China has made great progress in its environmental protection thanks to the joint efforts of the government and the public, according to Gerd Leipold, the Global Executive Director of Greenpeace.
But he also urged the Chinese government to take a more serious view on climate change by promoting the use of renewable energy.
Leipold is in Beijing this week attending a forum on corporate social responsibility.
"There is a much stronger sense of environmental awareness among politicians, academics, journalists, the youth, especially students, and the population at large," Leipold said.
"The government is excellent when it comes to environmental protection. For example, their response to the chemical spill in the Songhua River last year was very impressive.
"China's environmental legislation, compared with that of other countries, is quite good, and enforcement is also good," he added.
Greenpeace, one of the most influential environmental non-governmental organizations (NGOs) in the world, lists China as one of the most strategically important countries in the world.
"It is not only because of China's fast growth," Leipold said, "but also because it is a test case of whether another model of development can succeed.
"If China follows the old Western model of first getting rich by exploiting its environment and then using the wealth to make up for the damage, it will have disastrous consequences."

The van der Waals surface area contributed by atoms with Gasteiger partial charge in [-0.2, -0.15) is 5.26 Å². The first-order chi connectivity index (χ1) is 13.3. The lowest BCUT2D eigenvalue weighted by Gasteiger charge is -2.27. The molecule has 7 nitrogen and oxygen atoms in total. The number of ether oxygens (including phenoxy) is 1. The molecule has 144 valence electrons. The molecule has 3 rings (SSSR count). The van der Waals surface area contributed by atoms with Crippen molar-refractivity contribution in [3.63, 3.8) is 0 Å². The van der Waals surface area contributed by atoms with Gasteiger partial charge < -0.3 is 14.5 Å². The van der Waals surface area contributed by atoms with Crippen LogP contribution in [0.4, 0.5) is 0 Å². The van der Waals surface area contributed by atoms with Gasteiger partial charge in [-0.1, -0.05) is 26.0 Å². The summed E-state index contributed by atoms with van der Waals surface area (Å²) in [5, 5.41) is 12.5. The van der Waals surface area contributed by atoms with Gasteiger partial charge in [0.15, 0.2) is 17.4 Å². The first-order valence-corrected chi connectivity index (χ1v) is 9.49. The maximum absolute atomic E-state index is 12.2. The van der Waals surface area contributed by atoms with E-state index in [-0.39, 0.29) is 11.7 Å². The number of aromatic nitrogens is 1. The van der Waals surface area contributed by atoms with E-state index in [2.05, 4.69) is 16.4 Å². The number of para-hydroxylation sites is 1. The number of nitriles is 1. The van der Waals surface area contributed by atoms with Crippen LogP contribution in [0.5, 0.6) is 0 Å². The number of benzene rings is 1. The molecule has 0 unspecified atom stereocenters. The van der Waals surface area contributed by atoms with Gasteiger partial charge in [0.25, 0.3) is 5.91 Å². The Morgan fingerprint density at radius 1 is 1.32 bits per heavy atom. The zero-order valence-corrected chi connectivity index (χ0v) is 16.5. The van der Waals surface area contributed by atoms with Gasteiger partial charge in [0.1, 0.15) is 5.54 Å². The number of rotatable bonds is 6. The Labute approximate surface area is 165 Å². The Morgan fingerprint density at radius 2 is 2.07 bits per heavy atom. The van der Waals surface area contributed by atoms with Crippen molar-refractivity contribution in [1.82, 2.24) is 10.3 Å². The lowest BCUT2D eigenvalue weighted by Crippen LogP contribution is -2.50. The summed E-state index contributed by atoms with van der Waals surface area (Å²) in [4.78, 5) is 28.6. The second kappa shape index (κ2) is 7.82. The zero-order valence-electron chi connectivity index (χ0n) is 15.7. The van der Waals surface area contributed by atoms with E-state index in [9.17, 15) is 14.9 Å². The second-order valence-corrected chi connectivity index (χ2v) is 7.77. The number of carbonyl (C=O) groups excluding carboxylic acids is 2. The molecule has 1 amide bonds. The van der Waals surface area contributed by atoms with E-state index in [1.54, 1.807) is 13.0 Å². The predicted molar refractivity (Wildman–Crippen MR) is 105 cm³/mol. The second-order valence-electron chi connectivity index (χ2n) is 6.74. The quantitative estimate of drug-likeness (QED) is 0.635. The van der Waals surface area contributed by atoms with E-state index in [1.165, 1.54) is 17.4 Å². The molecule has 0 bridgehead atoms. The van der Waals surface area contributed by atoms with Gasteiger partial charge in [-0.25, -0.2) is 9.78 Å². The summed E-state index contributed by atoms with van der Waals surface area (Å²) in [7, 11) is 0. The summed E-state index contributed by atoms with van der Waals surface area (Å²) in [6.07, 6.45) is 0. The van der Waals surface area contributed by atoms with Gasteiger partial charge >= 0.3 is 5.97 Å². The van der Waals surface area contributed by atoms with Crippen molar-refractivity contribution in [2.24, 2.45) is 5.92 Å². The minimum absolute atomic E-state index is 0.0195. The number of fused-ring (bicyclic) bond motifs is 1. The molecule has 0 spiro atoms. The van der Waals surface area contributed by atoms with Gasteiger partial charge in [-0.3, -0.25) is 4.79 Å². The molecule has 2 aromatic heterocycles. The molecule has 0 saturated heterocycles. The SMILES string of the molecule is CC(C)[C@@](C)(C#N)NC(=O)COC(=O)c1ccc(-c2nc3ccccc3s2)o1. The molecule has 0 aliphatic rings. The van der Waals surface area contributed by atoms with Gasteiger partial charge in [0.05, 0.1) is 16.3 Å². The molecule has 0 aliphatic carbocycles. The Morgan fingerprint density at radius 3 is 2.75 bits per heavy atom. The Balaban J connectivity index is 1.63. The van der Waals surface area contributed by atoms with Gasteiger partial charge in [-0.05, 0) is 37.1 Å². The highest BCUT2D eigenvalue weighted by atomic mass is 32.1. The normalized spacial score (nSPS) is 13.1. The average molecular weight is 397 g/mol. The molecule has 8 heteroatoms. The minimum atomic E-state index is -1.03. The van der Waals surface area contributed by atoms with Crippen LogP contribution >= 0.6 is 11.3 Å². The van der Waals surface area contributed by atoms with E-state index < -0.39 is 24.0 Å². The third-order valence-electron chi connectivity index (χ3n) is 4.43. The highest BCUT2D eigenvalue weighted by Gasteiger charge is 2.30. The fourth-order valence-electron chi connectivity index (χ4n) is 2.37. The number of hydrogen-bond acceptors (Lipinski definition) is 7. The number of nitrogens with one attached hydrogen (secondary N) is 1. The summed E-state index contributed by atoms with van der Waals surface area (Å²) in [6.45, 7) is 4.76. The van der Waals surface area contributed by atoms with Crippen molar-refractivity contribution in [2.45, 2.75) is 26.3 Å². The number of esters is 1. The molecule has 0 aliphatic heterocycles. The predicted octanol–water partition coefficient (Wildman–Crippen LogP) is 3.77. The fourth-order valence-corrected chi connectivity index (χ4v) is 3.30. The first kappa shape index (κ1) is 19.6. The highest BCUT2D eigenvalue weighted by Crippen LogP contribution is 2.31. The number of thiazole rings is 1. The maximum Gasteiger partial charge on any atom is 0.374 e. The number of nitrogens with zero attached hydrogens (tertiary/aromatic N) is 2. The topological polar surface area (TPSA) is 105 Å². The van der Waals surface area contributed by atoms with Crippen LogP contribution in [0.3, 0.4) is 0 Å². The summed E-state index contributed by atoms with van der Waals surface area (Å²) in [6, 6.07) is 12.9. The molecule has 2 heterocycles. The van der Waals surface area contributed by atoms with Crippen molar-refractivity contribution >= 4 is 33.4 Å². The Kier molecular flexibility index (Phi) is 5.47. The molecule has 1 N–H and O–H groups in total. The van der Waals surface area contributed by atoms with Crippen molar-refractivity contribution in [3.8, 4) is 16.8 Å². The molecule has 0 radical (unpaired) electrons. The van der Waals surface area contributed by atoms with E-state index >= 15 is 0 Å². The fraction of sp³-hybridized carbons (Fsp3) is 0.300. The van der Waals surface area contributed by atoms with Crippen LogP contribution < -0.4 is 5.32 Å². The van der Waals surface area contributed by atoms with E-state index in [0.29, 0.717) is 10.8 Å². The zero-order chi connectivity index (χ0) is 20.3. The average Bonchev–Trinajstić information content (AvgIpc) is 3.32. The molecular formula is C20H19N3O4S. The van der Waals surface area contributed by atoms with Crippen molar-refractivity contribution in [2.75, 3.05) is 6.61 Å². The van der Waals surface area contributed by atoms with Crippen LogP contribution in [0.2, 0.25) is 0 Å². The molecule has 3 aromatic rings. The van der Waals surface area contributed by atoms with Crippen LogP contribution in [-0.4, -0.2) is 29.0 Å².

Leipold called climate change one of the greatest threats to the planet today.
To that end, he said that China took a positive step by holding the large renewable energy conference last year, but more need to be done. And Greenpeace can help by providing more information.
Leipold also urged enterprises in China to pursue not only quality in manufacturing but also environmentally friendly processes for the sake of people's health and the environment.
Last year, Greenpeace urged international food companies not to use genetically modified materials and pushed IT companies to agree not to use toxic materials in their manufacturing processes.
"Greenpeace China is playing an increasingly important role in the country," according to Deng Guosheng, director of the NGO Research Center at Tsinghua University.
"Although some of its methods were considerably aggressive when it first started in China, it has shifted its focus to strengthening cooperation with the government, and winning the trust of consumers. Since Greenpeace insists on not accepting sponsorships from companies, it is independent, and will take tough action against companies found to be destroying the environment."
(China Daily February 24, 2006)